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Case underlines importance of indemnification rights

A recent Ontario Court of Appeal decision highlights how vital it is that directors and officers ensure that a corporation's bylaws and indemnification contracts protect them to the fullest extent permitted by law, says Toronto civil litigator Patricia Virc.

"It happened to work out well for the director in this particular case because she had the indemnification that is permitted by statute – it was actually part of her contract with the entity," says Virc, a lawyer with Steinberg Title Hope & Israel LLP.

"However, directors have to be careful," she tells AdvocateDaily.com. "They need to make sure that they are secure that the indemnification is actually either part of the bylaws of the corporation or in contract with the corporation otherwise they may have no practical recourse to indemnification."

The case, Legg v. Simcoe Muskoka Catholic District School Board, 2014 ONCA 745 (CanLII), involves Diane Legg, who was employed by the school board as a director. In February 2014, as the result of complaints made by fellow employees, Legg was suspended from her position on suspicion that she may have submitted fraudulent expense claims. She was suspended with pay pending the results of a third-party investigation. Following the investigation, Legg’s employment was terminated.

Legg brought an application before the Superior Court of Justice in April seeking payment of her ongoing legal expenses pursuant to a provision in her employment contract. The school board unsuccessfully argued that Legg was not entitled to indemnity because the indemnity clause did not apply to workplace investigations and that Legg failed to act honestly, which invoked an exclusion of her contract.

In dismissing the school board's appeal, Court of Appeal Justice Jean L. MacFarland affirmed that the law presumes that persons act honestly until the contrary is proved, citing Blair v. Consolidated Enfield Corp., [1995] 4 SCR 5, 1995 CanLII 76 (SCC).

Virc, who successfully argued for the respondent in 1995's Blair, says the decision in Legg "reaffirms the fact that once you have that indemnification right secured pursuant to either contract or bylaw, it is not up to the director or officer to prove at the very outset that they've acted in good faith, and therefore they are entitled to that indemnification right," she says.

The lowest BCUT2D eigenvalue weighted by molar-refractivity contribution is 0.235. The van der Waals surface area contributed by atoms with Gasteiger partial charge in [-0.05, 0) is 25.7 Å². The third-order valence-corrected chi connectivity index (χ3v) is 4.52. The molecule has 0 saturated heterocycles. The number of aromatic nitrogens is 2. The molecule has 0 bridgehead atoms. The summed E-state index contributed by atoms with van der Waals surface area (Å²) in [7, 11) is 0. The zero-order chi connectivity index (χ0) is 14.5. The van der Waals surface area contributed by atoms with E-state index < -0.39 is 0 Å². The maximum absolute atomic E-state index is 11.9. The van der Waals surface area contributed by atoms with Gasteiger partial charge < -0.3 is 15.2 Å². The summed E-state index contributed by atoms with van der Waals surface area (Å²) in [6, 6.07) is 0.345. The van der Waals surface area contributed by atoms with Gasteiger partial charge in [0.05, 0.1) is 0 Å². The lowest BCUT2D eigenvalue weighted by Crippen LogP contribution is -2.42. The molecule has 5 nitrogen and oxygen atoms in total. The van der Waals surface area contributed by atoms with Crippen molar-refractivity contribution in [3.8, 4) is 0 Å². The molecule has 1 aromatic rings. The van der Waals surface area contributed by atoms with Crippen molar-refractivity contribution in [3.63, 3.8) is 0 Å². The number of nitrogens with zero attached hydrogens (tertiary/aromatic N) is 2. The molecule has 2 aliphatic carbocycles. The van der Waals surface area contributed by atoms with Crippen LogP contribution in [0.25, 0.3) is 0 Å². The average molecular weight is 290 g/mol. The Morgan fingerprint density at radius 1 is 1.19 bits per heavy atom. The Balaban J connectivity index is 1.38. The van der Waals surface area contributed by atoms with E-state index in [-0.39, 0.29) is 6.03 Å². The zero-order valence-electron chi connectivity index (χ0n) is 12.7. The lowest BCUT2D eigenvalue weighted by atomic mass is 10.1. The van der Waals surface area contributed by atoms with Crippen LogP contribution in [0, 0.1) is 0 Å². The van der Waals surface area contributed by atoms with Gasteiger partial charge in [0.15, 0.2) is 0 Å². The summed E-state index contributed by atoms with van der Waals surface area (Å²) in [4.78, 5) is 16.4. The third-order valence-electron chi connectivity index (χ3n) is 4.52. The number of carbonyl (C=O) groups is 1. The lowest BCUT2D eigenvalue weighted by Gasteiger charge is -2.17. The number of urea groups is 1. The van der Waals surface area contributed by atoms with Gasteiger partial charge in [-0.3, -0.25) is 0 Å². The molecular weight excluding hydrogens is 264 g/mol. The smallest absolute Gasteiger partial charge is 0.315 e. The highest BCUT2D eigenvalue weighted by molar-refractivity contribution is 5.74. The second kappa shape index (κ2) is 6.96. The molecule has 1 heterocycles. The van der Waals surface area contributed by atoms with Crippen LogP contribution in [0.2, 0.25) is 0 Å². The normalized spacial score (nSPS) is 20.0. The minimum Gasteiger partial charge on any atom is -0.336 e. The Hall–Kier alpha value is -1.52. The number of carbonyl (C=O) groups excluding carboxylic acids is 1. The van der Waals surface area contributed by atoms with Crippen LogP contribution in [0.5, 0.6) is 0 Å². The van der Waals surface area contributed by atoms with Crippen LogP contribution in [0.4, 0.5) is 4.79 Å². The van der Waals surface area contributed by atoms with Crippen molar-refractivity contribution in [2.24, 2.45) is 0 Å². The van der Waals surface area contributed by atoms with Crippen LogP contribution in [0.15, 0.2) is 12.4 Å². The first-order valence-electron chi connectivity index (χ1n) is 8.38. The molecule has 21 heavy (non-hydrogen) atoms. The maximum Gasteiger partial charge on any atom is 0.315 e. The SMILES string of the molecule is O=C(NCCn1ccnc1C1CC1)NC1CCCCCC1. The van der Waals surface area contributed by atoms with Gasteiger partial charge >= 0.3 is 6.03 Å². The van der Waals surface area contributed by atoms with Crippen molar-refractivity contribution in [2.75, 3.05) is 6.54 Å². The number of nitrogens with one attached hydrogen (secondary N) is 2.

"The director might ultimately be found not to have acted in good faith, but that's not enough. The director is presumed to have acted in good faith at the threshold point at the beginning," she says. "It's very important from a procedural perspective in order for the director to have the resources that he or she needs to manage the litigation."

She notes that indemnification under statute – the Ontario Business Corporations Act or the Canada Business Corporations Act – is discretionary in many cases and mandatory in only limited cases.

"The Business Corporations Act allows corporations to extend directors’ rights to indemnification and to buy D & O insurance, but it is up to the company to make it mandatory," Virc says. "Indemnification can be made mandatory if written into a contract (as it was in the Legg) or written into the company’s bylaws (as it was in Blair).

"In order for the mandatory indemnity provisions to extend to all officers and directors, the corporation could amend its bylaws," she says. "Such an amendment must be confirmed by the shareholders at the next annual meeting."

However, a director has to remember that the bylaws can be changed by resolution of the board, Virc says.

"If you have a falling out with your board and it decides to change the bylaws, then you might have a problem," she says. "The way to really secure an absolute right would be to put it into a contract and ensure that the company has D & O insurance for its directors and officers, that way if something happens a third-party insurer can fund the litigation costs."

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